Thursday, May 13, 2010
Psalm for Thursday: Psalm 81, Verse 5 (verse 4 in most Christian translations)
For it is a חק statute for Israel, a rule משפט of the God of Jacob.
This simple verse refers to the command in verse four to sound the Shofar at the new moon and the full moon (see comment from Thursday May 8, 2010). In reading this verse I wondered how I was going to find anything to write. After all, there is not much there. Is there?
Then it struck me. The word for statute, חק was understood by the Rabbis as referring to a law that did not necessarily make intuitive sense, but which we were to obey because the Torah commanded it (i.e., not mixing linen and wool in garments). The word translated as rule משפט were viewed as the laws that did make intuitive sense (i.e., do not murder).
And so, one could read this verse as saying that the law of sounding the Shofar at the new moon and full moon may not make sense to us, but it makes perfect sense to God. But why?
As I mentioned in last week's commentary, it might make sense to sound the shofar when the moon is full. This is a natural time to rejoice. But when the moon is new and the world is in darkness, it may seem less intuitive to make a sound of rejoicing. On the other hand, the case could be made that sounding the shofar as a wake-up call when there is no moon makes more sense than sounding it as a wake-up call when the moon is full.
Either time of the month can be viewed as both an intuitive and a counter-intuitive time to sound the shofar. Any given moment can be viewed as an intuitive or counter-intuitive moment to praise God, pray to God, give thanks, celebrate, connect, love, be compassionate .......and the list goes on.
On some level everything has a place and time, as Ecclesiastes/Kohelet might say. Yet, it is also true that every moment is a potential place and time for all things.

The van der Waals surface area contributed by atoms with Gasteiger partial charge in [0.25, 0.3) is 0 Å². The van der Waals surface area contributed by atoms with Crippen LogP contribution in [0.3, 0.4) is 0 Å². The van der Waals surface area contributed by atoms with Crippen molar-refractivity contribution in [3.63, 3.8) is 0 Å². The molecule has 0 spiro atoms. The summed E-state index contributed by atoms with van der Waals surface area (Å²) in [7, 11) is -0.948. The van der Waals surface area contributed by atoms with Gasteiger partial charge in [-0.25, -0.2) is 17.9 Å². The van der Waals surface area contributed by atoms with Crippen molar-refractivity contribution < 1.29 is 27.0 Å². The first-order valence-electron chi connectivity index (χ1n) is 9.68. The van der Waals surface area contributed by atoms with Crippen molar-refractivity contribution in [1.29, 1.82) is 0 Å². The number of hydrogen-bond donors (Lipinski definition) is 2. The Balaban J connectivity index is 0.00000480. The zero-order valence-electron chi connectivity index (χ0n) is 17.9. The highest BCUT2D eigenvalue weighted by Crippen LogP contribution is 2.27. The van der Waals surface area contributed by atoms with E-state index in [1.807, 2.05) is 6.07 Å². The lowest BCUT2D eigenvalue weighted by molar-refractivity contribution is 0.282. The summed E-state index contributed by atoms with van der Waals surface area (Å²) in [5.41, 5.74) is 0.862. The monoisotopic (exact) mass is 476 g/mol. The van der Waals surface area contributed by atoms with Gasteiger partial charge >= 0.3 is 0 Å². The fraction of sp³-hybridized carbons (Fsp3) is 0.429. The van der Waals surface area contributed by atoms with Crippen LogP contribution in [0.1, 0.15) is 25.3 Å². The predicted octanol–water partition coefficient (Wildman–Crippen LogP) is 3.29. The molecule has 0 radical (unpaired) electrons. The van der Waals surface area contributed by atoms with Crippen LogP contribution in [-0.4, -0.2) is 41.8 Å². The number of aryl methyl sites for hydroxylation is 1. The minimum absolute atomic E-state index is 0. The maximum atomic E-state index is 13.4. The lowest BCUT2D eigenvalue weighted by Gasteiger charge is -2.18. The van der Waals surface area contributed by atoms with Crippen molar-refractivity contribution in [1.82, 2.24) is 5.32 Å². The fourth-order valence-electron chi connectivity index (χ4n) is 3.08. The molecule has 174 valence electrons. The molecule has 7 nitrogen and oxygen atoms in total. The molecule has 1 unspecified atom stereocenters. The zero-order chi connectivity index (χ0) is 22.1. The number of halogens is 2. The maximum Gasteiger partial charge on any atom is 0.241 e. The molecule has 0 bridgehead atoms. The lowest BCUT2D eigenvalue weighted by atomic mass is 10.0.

There is a kind of knowledge that is beyond that of which we humans can conceive. This can be called God's knowledge, the knowledge of the universe, or whatever you choose. But what it means is that there are things that we may never understand and yet we may be commanded to do them by our tradition or simply from something that arises within us. And so we do this things, such as praising, thanking, rejoicing, even when they might feel strange, because something tells us that we need to do them.
We sound the shofar when it is dark...and light, we break a glass at the end of a wedding when we feel most celebratory, we are told to cease our official mourning in order to celebrate Shabbat and festivals. These things may seem counter-intuitive, or even wrong, to us. And yet, there is some deeper wisdom which we may not understand. Then, by performing the act with intention perhaps we will connect with the greater meaning that lies behind the act itself. We can make that moment into the time that is meant for that particular action.
The spiritual realm is not about exact science. What works for one person may not work for others. Ultimately, what we must do on our journey is try to discern through being present and through intentional action, what acts will connect us with the Divine and with the Universe in that moment. Whether or not the actions feel "intuitive" ultimately does not matter. What matters is that they bring about a sense of connection and that they bring joy, goodness and compassion into our world. For then these actions create holiness in the moment and that is always a good thing in the minds of us mere mortals and in that which is beyond us.
Posted by Rabbi Steven Nathan at 1:03 PM
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